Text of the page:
I could not believe my race was gone. At mile 8. But, it was.
A group of people with Down’s Syndrome sat on the left. They were clapping. The adult with them said, “Clap for Linda!” And they started cheering…”Go Linda, Go Linda!” And I turned around, and walked over to them. One lady got out of her chair, ambled over to me and threw her arms around me. And I hugged her as if my life depended on it. It did. Then another. Until I finally ambled off myself. I don’t remember much.
A lot of asphalt.
A lot of signs.
These 3 women ran into me, and I was pissed, and the one girl said, “WOW”, like, “what a bitch”, and I thought…screw you!!! Seriously! If you are going to stop, don’t stop THERE! Arrrgg.
But I realized that my race was gone, and the only thing to do now was run.
The 5:15 people passed me.
The 5:30 people passed me.
I tagged onto a group of people here and there.
But, it was simply survival mode now.
I knew it was bad when the 6:00 pacers got ahead of me. My head was screaming to stop. Walk off this course! No one will know! Get OFF!
I stopped. A lot. I saw the orange balloon mile markers. I lived for those. I ran. I ran a lot. Then I stopped. The heat from the ground and the water from the cups made for a humid water stop. People handed out everything. Candy, oranges, bananas, granola bars, water, gatorade. One person simply had a gallon jug on top of a metal post. No one was there. Just a spout. I put my head under and drank hungrily.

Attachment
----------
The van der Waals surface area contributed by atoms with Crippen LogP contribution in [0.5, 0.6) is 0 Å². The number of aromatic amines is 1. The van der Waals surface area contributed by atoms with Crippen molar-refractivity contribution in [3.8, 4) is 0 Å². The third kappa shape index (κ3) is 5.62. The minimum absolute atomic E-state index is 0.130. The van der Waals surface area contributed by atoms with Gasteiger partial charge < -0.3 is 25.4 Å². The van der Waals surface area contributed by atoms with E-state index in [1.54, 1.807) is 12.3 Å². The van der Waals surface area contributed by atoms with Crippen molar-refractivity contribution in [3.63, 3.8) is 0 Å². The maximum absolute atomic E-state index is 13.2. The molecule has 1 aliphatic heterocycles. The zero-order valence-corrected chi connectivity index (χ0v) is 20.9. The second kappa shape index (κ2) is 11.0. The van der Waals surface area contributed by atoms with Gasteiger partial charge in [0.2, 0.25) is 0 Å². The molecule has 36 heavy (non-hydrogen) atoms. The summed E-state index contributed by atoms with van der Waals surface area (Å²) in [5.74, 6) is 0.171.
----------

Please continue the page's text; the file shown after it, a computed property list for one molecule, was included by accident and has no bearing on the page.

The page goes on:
I found the LA Road Runners pace group. I ran with them for about 1.5 miles. They would run, then shout 5-4-3-2-1 and STOP! and everyone would stop. and we would walk. and then those fingers go up again, and i had simply no freaking clue what they were doing, so I just did it with them. I followed a lady in a red bandana. Just watched her feet, her backside for a long, long time. And then…
Mile 18.5 comes. Here they go again with the counting. And I was losing my mind, thinking, is the sky gray? or is it me? What is WRONG WITH ME!!!
I go to the bushes because I got hit with a wave of nauseau like being pregnant. I hunched over to vomit. But there was nothing to vomit. No dry heaves even. Just heaves. (I found out much later how dehydrated I was). I remember sitting down. Then falling back into the bushes. I laid in the bushes, wishing for a quick death. I know, I’m drama like that. But I swear to everything holy, I was more willing to die at that moment than ever.
The cops came over.
My arm was in the road. Runners were hopping over me. The cops tried to get me to move. I crawled on all fours. They asked me my name, how old I was. The cop said, really? I thought you were 35. Nice try, buddy. They said they had to call the ambulance. My Garmin said I was down for 40 minutes. Excruciating. The paramedics came up with their annoying siren. I wasn’t even embarrassed. At that point just wished for the end. They took my blood pressure, my pulse. I asked them what it was. I was fine. THEN they took out their stretcher! (The whole time, they left on the ambulance, so I was sucking in exhaust fumes too) I said, “What is that for?” They told me I was going to the hospital.